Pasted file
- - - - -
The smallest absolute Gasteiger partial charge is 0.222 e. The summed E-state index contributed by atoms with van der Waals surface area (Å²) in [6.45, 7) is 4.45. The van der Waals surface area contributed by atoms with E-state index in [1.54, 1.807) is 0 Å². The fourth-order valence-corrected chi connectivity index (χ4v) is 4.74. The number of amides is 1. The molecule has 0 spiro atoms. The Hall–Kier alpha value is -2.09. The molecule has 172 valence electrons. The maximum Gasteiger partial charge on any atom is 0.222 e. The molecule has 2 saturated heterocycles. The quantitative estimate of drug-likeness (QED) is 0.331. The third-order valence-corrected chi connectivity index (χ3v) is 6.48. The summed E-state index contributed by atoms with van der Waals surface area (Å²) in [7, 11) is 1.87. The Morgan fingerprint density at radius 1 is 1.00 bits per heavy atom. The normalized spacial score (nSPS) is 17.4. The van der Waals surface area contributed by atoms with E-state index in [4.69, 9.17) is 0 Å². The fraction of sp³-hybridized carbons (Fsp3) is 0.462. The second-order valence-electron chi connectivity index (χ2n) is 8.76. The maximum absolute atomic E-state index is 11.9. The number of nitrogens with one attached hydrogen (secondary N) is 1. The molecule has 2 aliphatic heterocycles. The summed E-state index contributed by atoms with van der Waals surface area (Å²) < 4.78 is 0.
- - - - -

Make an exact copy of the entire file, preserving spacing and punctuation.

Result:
The smallest absolute Gasteiger partial charge is 0.222 e. The summed E-state index contributed by atoms with van der Waals surface area (Å²) in [6.45, 7) is 4.45. The van der Waals surface area contributed by atoms with E-state index in [1.54, 1.807) is 0 Å². The fourth-order valence-corrected chi connectivity index (χ4v) is 4.74. The number of amides is 1. The molecule has 0 spiro atoms. The Hall–Kier alpha value is -2.09. The molecule has 172 valence electrons. The maximum Gasteiger partial charge on any atom is 0.222 e. The molecule has 2 saturated heterocycles. The quantitative estimate of drug-likeness (QED) is 0.331. The third-order valence-corrected chi connectivity index (χ3v) is 6.48. The summed E-state index contributed by atoms with van der Waals surface area (Å²) in [7, 11) is 1.87. The Morgan fingerprint density at radius 1 is 1.00 bits per heavy atom. The normalized spacial score (nSPS) is 17.4. The van der Waals surface area contributed by atoms with E-state index in [4.69, 9.17) is 0 Å². The fraction of sp³-hybridized carbons (Fsp3) is 0.462. The second-order valence-electron chi connectivity index (χ2n) is 8.76. The maximum absolute atomic E-state index is 11.9. The number of nitrogens with one attached hydrogen (secondary N) is 1. The molecule has 2 aliphatic heterocycles. The summed E-state index contributed by atoms with van der Waals surface area (Å²) < 4.78 is 0.